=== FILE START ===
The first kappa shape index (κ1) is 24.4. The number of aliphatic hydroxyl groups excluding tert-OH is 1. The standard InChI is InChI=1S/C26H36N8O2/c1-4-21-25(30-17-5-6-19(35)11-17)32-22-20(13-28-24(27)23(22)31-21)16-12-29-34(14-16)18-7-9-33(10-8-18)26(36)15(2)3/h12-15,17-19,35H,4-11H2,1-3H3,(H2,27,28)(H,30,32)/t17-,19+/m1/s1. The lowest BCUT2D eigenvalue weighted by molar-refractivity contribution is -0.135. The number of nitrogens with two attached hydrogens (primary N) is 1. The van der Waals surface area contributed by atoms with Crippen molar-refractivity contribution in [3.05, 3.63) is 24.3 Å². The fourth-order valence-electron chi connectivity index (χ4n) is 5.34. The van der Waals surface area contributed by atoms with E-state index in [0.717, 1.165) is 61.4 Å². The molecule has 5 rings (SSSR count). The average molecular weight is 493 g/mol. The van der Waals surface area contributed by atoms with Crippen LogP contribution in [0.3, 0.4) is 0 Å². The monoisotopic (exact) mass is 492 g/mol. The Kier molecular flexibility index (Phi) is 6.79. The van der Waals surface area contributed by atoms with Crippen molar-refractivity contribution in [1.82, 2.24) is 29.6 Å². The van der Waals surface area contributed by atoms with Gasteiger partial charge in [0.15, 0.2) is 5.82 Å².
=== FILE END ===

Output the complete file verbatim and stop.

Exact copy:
The first kappa shape index (κ1) is 24.4. The number of aliphatic hydroxyl groups excluding tert-OH is 1. The standard InChI is InChI=1S/C26H36N8O2/c1-4-21-25(30-17-5-6-19(35)11-17)32-22-20(13-28-24(27)23(22)31-21)16-12-29-34(14-16)18-7-9-33(10-8-18)26(36)15(2)3/h12-15,17-19,35H,4-11H2,1-3H3,(H2,27,28)(H,30,32)/t17-,19+/m1/s1. The lowest BCUT2D eigenvalue weighted by molar-refractivity contribution is -0.135. The number of nitrogens with two attached hydrogens (primary N) is 1. The van der Waals surface area contributed by atoms with Crippen molar-refractivity contribution in [3.05, 3.63) is 24.3 Å². The fourth-order valence-electron chi connectivity index (χ4n) is 5.34. The van der Waals surface area contributed by atoms with E-state index in [0.717, 1.165) is 61.4 Å². The molecule has 5 rings (SSSR count). The average molecular weight is 493 g/mol. The van der Waals surface area contributed by atoms with Crippen LogP contribution in [0.3, 0.4) is 0 Å². The monoisotopic (exact) mass is 492 g/mol. The Kier molecular flexibility index (Phi) is 6.79. The van der Waals surface area contributed by atoms with Crippen molar-refractivity contribution in [1.82, 2.24) is 29.6 Å². The van der Waals surface area contributed by atoms with Gasteiger partial charge in [0.15, 0.2) is 5.82 Å².